7 Principles of the UK GDPR

7 Principles of the UK GDPR

We’re now familiar with the GDPR (General Data Protection Regulation), but since the UK’s exit from the EU we now have our very own, UK-specific legislation…called (unsurprisingly) the UK GDPR.

Modern Times

In this digital age, more and more of us are sharing personal information online.  Since the arrival of Covid-19 we’re now literally “living” online, with few alternative options.  Whether ordering groceries and meals to prevent transmission/exposure; registering with platforms to enable video-calling; or subscribing to retail businesses to purchase clothing, gifts and other items; many of us have far more personal data floating in the ether than we did just a year ago – and this is only expected to increase in years to come.

As both customers and suppliers, we should have some grasp of the UK GDPR principles and the enhanced rights afforded, compared to earlier legislation:

1. Lawfulness, Fairness & Transparency

  • Personal data should only be requested for a legitimate reason (a ‘lawful basis’), together with a clear explanation as to what will be done with the information obtained.

2. Storage Limitation

  • The information collected should only be held/stored for a finite period of time, documented within an organisation-specific Retention Policy.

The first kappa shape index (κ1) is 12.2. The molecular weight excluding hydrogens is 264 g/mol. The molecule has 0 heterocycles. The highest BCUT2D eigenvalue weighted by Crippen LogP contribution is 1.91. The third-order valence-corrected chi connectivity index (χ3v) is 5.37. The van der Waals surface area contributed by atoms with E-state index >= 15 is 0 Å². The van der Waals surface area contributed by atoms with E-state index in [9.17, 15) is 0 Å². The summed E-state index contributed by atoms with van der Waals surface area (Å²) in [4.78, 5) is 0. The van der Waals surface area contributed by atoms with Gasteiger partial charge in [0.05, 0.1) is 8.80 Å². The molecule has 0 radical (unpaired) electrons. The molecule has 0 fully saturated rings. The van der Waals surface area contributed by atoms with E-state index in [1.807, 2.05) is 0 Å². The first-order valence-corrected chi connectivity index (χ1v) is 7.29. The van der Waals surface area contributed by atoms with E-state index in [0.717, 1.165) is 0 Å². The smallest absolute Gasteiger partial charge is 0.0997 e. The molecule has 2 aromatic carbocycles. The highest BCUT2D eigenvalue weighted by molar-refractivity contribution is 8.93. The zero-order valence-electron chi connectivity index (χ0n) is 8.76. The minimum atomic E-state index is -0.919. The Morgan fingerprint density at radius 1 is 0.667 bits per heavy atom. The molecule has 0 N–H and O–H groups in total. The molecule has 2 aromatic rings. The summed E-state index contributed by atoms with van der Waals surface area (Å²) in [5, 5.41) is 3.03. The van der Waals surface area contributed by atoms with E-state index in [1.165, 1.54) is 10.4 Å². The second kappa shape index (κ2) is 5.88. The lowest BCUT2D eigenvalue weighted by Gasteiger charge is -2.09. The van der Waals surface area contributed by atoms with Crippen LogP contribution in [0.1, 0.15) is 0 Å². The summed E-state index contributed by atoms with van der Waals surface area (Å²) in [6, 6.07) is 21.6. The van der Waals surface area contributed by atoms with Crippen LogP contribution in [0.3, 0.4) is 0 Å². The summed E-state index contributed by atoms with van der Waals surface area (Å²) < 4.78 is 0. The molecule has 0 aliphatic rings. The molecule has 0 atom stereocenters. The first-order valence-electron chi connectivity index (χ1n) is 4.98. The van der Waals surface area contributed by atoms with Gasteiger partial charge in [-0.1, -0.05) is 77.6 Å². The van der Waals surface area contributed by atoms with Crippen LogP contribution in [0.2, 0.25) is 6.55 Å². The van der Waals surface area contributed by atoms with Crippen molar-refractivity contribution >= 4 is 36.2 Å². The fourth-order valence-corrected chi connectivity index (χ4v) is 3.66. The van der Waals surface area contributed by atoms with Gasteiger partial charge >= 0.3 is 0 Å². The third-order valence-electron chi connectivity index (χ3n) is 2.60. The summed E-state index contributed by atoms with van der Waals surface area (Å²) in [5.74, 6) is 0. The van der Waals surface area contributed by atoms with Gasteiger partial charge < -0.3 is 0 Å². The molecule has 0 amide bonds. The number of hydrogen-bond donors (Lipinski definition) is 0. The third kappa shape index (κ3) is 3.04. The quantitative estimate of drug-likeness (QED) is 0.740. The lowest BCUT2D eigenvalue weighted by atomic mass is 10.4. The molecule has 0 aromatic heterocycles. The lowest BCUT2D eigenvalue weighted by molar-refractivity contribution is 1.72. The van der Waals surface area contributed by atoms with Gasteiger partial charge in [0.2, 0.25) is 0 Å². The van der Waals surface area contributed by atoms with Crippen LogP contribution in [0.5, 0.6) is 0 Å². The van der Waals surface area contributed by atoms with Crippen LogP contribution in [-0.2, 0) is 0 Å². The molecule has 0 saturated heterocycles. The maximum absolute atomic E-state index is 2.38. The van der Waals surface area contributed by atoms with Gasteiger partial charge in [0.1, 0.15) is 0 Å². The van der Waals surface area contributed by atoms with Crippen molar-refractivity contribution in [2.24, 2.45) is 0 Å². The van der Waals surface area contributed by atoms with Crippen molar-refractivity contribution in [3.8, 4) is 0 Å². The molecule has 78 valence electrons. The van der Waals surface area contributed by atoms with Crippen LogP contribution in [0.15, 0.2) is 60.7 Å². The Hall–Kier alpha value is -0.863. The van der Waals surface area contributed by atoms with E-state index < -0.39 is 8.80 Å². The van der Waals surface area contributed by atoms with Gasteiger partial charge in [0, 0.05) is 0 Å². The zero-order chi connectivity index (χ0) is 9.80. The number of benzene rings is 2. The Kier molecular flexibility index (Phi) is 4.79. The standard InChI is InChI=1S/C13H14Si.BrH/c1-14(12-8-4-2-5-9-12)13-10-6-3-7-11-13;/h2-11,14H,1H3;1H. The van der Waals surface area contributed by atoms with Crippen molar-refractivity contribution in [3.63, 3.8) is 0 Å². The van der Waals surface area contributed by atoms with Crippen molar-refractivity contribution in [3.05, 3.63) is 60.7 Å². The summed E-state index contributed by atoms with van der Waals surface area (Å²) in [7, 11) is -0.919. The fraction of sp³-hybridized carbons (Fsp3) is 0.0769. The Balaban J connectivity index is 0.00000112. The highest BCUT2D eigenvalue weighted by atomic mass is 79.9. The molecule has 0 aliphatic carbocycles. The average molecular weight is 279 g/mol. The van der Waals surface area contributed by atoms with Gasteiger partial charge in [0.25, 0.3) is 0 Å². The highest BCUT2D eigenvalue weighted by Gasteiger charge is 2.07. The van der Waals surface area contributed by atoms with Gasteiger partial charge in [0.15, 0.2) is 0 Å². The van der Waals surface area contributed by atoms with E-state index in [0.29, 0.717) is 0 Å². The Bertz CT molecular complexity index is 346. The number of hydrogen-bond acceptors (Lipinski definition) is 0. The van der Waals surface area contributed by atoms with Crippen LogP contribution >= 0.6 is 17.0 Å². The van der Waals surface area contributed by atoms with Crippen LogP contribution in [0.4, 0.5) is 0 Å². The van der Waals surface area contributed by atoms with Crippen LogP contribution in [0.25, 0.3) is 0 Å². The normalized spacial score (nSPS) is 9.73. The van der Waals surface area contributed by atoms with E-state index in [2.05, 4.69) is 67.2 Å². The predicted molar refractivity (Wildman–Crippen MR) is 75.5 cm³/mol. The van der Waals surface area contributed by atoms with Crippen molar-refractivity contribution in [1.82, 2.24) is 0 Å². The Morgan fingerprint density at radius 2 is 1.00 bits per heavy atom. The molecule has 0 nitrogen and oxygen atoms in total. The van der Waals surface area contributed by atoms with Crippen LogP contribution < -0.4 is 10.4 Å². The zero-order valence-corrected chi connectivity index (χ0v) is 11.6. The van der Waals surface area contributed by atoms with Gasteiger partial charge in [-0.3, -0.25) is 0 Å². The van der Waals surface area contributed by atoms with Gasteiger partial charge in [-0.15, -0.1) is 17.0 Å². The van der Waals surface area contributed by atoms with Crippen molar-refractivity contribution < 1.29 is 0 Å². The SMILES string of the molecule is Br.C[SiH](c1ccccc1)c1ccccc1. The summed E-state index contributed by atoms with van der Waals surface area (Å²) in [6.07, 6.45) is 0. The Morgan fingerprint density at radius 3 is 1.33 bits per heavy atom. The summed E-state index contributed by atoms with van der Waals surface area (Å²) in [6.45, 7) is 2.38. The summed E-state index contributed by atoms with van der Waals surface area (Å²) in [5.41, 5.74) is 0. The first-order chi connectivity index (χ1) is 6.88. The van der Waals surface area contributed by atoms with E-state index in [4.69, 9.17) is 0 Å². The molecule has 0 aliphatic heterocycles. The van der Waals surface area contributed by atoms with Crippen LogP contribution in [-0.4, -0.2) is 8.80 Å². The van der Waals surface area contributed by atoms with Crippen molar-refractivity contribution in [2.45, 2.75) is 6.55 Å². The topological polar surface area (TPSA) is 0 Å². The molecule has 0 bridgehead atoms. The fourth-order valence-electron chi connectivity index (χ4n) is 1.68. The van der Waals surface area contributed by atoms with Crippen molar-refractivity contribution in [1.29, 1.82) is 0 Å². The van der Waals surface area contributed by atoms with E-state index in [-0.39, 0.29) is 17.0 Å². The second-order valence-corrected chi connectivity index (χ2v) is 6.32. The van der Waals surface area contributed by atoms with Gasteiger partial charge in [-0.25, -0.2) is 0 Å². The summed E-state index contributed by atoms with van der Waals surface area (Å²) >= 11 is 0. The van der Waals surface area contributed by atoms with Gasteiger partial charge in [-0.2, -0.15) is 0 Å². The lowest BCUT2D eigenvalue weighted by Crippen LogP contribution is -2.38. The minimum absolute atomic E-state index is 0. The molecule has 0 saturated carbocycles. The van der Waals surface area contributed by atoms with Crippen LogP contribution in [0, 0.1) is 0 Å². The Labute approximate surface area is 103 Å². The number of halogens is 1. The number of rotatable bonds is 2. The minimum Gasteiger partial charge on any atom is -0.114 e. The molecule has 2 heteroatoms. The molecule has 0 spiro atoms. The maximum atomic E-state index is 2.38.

3. Accuracy

  • The data should be correct at the time it is collected, and efforts made to maintain its accuracy for the duration of the processing activity.

4. Integrity & Confidentiality

  • Adequate technological systems should be in place to ensure the security of the data from unauthorised access. Only individuals/business departments with a specific need should be allowed full access to the data.

5. Purpose Limitation

  • The information should be used strictly for the purpose(s) described when initially collected. If there is a need to use the same data for a different activity, consent must be requested beforehand (unless another lawful basis can be applied).

6. Data Minimisation

  • Only data explicitly necessary for the purpose of the processing activity should be obtained, any data deemed excessive will be considered a breach of the Regulation.

7. Accountability

  • Each organisation must take full responsibility over the processing, collecting and/or storage of individuals’ personal data. Liability for breaches to data protection legislation cannot be “passed” to other parties.  Evidence of compliance through the implementation of internal privacy policies and procedures is the only safeguard against penalties issued by the ICO.

In Conclusion

As innovation advances and technology moves toward providing “easier” lifestyles for us all, organisations must continue to evolve in order to navigate the ever-changing regulatory landscape.  We, as individuals, also have a responsibility to understand who has our personal data and exactly what they’re doing with it.